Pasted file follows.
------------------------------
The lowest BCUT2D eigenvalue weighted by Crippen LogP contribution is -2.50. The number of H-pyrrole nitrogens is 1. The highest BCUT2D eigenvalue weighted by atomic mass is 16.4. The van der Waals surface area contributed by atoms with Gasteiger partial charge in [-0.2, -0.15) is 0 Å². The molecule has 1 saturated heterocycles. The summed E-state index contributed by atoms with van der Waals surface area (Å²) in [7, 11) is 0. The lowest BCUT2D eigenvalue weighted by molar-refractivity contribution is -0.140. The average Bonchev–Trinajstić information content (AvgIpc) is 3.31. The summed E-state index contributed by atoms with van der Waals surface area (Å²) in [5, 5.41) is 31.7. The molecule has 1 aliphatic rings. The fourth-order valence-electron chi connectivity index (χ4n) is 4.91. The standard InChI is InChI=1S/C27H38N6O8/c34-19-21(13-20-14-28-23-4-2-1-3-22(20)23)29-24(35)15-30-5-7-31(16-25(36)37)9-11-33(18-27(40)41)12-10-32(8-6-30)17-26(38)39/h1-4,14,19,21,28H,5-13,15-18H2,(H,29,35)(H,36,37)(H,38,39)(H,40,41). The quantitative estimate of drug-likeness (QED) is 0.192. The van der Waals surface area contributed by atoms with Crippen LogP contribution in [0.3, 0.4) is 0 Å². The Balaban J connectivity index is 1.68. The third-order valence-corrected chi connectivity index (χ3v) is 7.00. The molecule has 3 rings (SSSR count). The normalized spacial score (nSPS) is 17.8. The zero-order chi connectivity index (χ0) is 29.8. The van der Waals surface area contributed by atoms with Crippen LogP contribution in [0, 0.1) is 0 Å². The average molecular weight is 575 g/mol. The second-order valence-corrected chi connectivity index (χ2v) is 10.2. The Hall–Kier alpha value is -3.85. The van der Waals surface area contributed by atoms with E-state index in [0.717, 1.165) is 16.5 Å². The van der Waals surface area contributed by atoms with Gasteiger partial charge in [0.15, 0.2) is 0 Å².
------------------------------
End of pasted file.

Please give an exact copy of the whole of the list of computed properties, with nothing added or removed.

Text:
The lowest BCUT2D eigenvalue weighted by Crippen LogP contribution is -2.50. The number of H-pyrrole nitrogens is 1. The highest BCUT2D eigenvalue weighted by atomic mass is 16.4. The van der Waals surface area contributed by atoms with Gasteiger partial charge in [-0.2, -0.15) is 0 Å². The molecule has 1 saturated heterocycles. The summed E-state index contributed by atoms with van der Waals surface area (Å²) in [7, 11) is 0. The lowest BCUT2D eigenvalue weighted by molar-refractivity contribution is -0.140. The average Bonchev–Trinajstić information content (AvgIpc) is 3.31. The summed E-state index contributed by atoms with van der Waals surface area (Å²) in [5, 5.41) is 31.7. The molecule has 1 aliphatic rings. The fourth-order valence-electron chi connectivity index (χ4n) is 4.91. The standard InChI is InChI=1S/C27H38N6O8/c34-19-21(13-20-14-28-23-4-2-1-3-22(20)23)29-24(35)15-30-5-7-31(16-25(36)37)9-11-33(18-27(40)41)12-10-32(8-6-30)17-26(38)39/h1-4,14,19,21,28H,5-13,15-18H2,(H,29,35)(H,36,37)(H,38,39)(H,40,41). The quantitative estimate of drug-likeness (QED) is 0.192. The van der Waals surface area contributed by atoms with Crippen LogP contribution in [0.3, 0.4) is 0 Å². The Balaban J connectivity index is 1.68. The third-order valence-corrected chi connectivity index (χ3v) is 7.00. The molecule has 3 rings (SSSR count). The normalized spacial score (nSPS) is 17.8. The zero-order chi connectivity index (χ0) is 29.8. The van der Waals surface area contributed by atoms with Crippen LogP contribution in [0, 0.1) is 0 Å². The average molecular weight is 575 g/mol. The second-order valence-corrected chi connectivity index (χ2v) is 10.2. The Hall–Kier alpha value is -3.85. The van der Waals surface area contributed by atoms with E-state index in [0.717, 1.165) is 16.5 Å². The van der Waals surface area contributed by atoms with Gasteiger partial charge in [0.15, 0.2) is 0 Å².